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Wednesday, March 13, 2013

 

On Utopia and Rothbard

This semester I'm taking a history course that covers the rise of modern Europe, spanning from the 16th to the 19th century. The past two weeks one of our texts included Thomas More's famous work called Utopia. Even though Utopian literature was named after More's book, the genre dates far back to Plato, who wrote of a similar utopian society called the Republic. Utopia means "no place" and More uses this idealistic country to demonstrate the failures of his present day England under the reign of Henry VIII, especially in regards to the government's use of capital punishment.
     Prior to reading Utopia, I was not aware that this "perfect society" has nothing to do with private property. At the beginning of Book Two, More's fantastic traveller from Utopia, Raphael Hythlodaeus, describes the Utopian cities. Raphael professes that if you've seen one Utopian city, you've seen them all because they all look alike and there's nothing special to distinguish one home from another. The Utopians grow up in a society that does not put worth into material possessions and considers material goods childish and petty.
     Households usually hold thirty to forty people and every thirty households "elects an official called a Styward every year." (More, 54) Stywards are also called District Controllers and every ten District Controllers report to a Senior District Controller. Raphael goes on to explain that the doors of each household are double-swing doors, "So anyone can go in and out - for there's no such thing as private property" (More, 53)
     Raphael's Utopian society does sound ideal if one solely looks at the surface. All citizens of Utopia work 6 hours a day and everyone is given an education, a job, a home and daily meals. Everyone seems happy and is given what they need to survive. What could possibly be wrong with this socialist system?
     In his Libertarian manifesto called, "For a New Liberty", Rothbard vehemently argues against communism. "We can state that this ideal rests on an absurdity: proclaiming that every man is entitled to own a part of everyone else, yet is not entitled to own himself." (Rothbard, 34) As a human race we are  meant to grow and flourish. By mixing our labor with the earth, we create goods that become our property. Why?, a Utopian might ask. Well, it's our property because we took the time and effort to make it! The daily meals that the Utopians eat together were not made from their own labor but from the labor of others. All food produced in Utopia is sent to the community halls where the food is divided amongst everyone registered there to eat. This may seem fine to the Utopians but they fail to see that the process goes under the supervision of those touching the Force; District Controllers. These elected officials have control over everything: the Utopians' food, their houses and even what textbooks they read in school.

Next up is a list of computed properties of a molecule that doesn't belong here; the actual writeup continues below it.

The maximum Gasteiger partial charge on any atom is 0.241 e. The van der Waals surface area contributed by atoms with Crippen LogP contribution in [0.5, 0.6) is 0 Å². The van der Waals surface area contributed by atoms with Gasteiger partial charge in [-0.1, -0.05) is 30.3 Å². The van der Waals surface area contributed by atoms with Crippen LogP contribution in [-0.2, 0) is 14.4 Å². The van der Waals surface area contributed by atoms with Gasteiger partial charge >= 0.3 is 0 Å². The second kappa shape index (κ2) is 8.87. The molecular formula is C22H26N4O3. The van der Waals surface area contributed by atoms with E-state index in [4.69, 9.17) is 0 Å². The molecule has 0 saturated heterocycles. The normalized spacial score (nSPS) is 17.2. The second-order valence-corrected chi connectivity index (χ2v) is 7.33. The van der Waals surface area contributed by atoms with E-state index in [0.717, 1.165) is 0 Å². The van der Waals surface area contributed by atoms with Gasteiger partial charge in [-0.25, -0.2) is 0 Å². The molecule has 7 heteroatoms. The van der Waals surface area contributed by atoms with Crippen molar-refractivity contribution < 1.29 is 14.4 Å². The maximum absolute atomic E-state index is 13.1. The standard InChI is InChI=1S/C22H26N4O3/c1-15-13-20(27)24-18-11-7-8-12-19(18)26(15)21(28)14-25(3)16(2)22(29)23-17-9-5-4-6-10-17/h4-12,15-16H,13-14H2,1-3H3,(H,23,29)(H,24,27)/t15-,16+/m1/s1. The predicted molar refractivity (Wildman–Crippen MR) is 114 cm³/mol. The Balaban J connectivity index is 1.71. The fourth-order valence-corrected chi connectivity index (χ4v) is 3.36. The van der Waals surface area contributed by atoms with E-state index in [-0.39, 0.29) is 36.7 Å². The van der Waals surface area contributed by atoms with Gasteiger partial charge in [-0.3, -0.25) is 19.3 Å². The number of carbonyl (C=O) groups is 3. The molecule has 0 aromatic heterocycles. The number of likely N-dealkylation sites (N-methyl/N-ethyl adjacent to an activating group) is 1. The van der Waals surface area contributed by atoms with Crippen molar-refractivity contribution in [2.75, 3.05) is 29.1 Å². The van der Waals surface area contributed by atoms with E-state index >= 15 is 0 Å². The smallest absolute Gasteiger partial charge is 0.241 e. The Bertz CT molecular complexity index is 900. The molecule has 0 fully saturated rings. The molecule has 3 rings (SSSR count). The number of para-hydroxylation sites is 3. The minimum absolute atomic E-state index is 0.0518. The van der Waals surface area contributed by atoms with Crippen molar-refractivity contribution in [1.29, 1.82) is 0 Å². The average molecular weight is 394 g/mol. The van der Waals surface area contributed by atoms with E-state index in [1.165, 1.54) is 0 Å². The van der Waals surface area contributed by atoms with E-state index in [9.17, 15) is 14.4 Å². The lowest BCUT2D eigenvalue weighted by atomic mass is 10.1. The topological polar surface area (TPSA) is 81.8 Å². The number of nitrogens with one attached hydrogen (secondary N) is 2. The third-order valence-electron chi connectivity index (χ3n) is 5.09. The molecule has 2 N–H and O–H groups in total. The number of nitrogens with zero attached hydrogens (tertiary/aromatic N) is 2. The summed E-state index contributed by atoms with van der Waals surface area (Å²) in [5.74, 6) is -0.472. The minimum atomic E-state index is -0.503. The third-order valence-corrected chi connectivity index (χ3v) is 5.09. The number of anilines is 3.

The presence of District Controllers and other authorities echos Rothbard's sentiments towards communism and ruling class. "In practice, then, the concept of universal and equal other-ownership is utopian and impossible, and supervision and therefore control and ownership of others necessarily devolves upon a specialized group of people, who thereby become a ruling class." (Rothbard, 35) Utopian society may start out with the best intentions, but one must realize that lack of private property puts its citizens at the mercy of authorities to organize the system and make it work. A society based on right to private property, on the other hand, has no need for government regulation because each individual is in control of the results of his or her own labor.
    

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